Our plan is to fully return the glasshouse to its former glory including re-building the demolished section of the west vinery. We do not have the original architectural plans but our National Trust experts and external architects and archaeologists have carried out survey work and have been able to piece together a clear understanding of how the building was created. We also have information in our archives including photographs, letters, diaries, maps and garden plant orders mean that we can restore the structure and present it with a high degree of authenticity.

Once Armitage were on site, the glasshouse frame was carefully dismantled by Dorothea, historic metalwork restorers, and taken to their workshop in Bristol. Over six months the engineers carried out painstaking work to the structure to make repairs, identify missing pieces and examine the extent of the damage. At the same time Barr & Grosvenor were casting new pieces to replace original pieces that could not be salvaged.

After all of their hard work, the frame was returned on 4th April 2016 and is currently being built onto the existing wall. They are currently installing the central curvilinear section and will be working on the two vineries in May.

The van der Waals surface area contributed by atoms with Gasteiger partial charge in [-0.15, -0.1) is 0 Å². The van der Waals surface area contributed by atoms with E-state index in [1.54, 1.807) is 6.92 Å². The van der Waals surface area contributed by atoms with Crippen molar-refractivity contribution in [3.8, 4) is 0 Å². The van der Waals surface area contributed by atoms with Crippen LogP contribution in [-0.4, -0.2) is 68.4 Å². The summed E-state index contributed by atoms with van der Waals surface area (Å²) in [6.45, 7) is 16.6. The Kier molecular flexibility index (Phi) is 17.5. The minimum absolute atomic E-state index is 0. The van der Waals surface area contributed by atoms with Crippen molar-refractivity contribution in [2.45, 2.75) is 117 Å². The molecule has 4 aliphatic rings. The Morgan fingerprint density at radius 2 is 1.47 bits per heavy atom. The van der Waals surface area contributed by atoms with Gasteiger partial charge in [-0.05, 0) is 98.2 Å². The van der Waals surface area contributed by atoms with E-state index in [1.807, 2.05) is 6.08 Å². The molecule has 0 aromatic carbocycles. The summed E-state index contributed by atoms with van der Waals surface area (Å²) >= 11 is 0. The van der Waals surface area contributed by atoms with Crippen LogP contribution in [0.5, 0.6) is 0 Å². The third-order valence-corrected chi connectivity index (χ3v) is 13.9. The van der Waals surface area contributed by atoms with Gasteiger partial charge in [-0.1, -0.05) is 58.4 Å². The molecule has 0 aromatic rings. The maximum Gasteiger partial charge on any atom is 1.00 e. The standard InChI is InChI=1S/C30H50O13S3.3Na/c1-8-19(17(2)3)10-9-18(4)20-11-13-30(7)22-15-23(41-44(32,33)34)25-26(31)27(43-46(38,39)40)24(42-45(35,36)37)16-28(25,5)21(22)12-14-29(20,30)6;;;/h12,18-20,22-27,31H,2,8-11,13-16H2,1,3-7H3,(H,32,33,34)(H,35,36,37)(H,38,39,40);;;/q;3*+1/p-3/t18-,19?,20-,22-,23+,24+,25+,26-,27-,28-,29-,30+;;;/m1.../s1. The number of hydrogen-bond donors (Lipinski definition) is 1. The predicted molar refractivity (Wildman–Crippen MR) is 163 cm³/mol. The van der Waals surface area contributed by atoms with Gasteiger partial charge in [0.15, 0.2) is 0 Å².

Glasshouse frame currently being installed ©Michael Erskine

Glasshouse frame currently being installed ©Michael Erskine

Once the frame has been installed the glaziers will arrive on site and begin to fit over 7,400 panes of glass. If you come and visit us over the summer you will be able to watch their progress. I’m sure that it will be quite a spectacle. We hope to complete the glasshouse restoration in the autumn ready for you to enjoy when the garden reopens in spring 2017.

What are our other plans for the Upper Garden?

The Upper Garden has been transformed in recent years thanks to the hard work of our garden staff, Sarah, Ann, Stefan, Jonathan and Tom, and the 67 members of our volunteer team. In April, they were rewarded with the opening of their new compound, which will give them a space to relax and work when not in the garden.

In April, the new garden café was opened. This glass building situated in the beautiful surroundings of the garden is a great place to enjoy tea, cake and a range of snacks and sandwiches.

New garden café at Quarry Bank ©Andrew Moores

New garden café at Quarry Bank ©Andrew Moores

Behind the glasshouse sit the back sheds. These small rooms were used for garden storage, sowing seeds, planting and looking after the heating system that kept the glasshouse heated. Unfortunately, when the National Trust acquired the back-sheds only the walls remained.

Back sheds currently being rebuilt (opening June 2016) ©Derek Hatton

Back sheds currently being rebuilt (opening June 2016) ©Derek Hatton

After months of work, the back sheds will be fully restored and open for you all to visit in July. There will be rooms that tell the unearthed story of the gardens, toilets and a new garden shop.

There is so much to see and do at Quarry Bank. Please come and visit us.

If you would like to know more about the four year Quarry Bank Project and how you can donate to help us to complete our plans please visit...http://www.nationaltrust.org.uk/quarry-bank/our-work/